2009 Chev HD 3500 DRW 4X4 DM/A LT ex cab, all stock except for wheels and running boards

Previous was 2002 GMC HD 3500 DRW DM/A 4X4 ex cab (3 times replaced all injectors in less than 100K miles)
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post #15 of 16 (permalink) Old 06-17-2019, 06:44 AM
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I've always owned 4wd pickups. Every single one I've had has worn the back tires faster than the fronts, except for my 01 2500 Dodge Cummins. That one actually wore the fronts faster. I thought it was due to the heavy diesel motor up front (it was my first diesel), and perhaps it was, but I don't find my 07 Duramax to be the same. It wears the rear tires faster like all the others.
I'm like the OP, I have them rotated when I can start to see a difference in the tread wear. If I see uneven wear on the front tires that indicates an alignment is needed, then it gets one. I've found that my current 07 seems to need different air pressure between fronts and backs. If I set the front tires at anything much less than 55psi, then it shows more wear on the outside of the tires like an under-inflated situation. The back tires will show more center wear if I have them over 50 psi. Currently I'm running 60 psi in the fronts and 50 psi in the backs and that is showing even wear. When going on a trip and towing I will bump the back tires up to 55-60 psi for the trip.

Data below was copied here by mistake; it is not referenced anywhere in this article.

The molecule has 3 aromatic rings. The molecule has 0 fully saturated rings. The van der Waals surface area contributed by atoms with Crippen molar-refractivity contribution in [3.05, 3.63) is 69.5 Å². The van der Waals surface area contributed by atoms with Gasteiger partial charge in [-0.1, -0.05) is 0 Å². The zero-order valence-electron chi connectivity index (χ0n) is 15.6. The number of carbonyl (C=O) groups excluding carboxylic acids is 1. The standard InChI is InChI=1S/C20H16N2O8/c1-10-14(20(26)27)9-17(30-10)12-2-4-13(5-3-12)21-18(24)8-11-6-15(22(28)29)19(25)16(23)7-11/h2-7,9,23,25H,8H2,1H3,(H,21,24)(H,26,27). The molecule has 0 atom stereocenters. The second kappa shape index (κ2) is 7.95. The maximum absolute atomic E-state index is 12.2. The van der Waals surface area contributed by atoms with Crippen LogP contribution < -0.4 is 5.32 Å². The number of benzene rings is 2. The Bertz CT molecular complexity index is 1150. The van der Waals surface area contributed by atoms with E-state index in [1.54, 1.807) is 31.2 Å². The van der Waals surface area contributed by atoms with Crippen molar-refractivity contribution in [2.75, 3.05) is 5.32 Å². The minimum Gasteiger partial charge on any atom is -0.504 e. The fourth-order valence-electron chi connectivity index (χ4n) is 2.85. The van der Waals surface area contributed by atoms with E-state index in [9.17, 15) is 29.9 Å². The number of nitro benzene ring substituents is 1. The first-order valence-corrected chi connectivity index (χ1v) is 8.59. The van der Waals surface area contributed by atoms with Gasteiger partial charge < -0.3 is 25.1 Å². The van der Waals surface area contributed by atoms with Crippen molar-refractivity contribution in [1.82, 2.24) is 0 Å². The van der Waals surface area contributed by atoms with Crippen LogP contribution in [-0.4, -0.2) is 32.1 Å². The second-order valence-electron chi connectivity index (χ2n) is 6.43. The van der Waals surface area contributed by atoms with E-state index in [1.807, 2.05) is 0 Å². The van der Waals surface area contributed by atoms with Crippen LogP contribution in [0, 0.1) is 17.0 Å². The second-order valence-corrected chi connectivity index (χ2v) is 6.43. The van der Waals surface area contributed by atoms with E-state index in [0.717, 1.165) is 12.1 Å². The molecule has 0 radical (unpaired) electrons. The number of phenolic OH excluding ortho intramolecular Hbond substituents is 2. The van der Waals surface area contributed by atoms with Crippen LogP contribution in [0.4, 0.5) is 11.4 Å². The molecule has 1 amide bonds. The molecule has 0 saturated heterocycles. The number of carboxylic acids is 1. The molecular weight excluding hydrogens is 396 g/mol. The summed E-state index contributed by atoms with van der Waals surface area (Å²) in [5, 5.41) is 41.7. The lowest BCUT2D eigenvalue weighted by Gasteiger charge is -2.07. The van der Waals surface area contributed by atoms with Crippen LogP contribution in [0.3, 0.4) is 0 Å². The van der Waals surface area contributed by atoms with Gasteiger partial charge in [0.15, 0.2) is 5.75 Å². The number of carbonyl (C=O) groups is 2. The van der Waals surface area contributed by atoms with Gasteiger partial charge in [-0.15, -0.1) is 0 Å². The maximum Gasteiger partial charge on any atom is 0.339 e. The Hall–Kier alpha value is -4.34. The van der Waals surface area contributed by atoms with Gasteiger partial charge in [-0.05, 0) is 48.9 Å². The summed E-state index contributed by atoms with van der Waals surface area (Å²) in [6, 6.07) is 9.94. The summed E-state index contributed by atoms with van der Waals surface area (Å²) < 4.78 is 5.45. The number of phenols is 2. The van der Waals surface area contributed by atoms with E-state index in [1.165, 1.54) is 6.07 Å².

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post #16 of 16 (permalink) Old 06-17-2019, 07:23 AM
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Best Practice,

Use Chalk Method to determine best inflation pressures loaded and unloaded.

Rotate regularly, tires will all wear the same in the end, replace all 4 at one time when needed.

While rotating you have an opportunity to look at your suspension. You or the tire shop can see if you have any issues that need to be addressed.

Suspension issues can cause cause abnormal wear on your tires, which can lead to needing replacement of tires sooner than they should have.

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Last edited by 407driver; 06-17-2019 at 07:28 AM.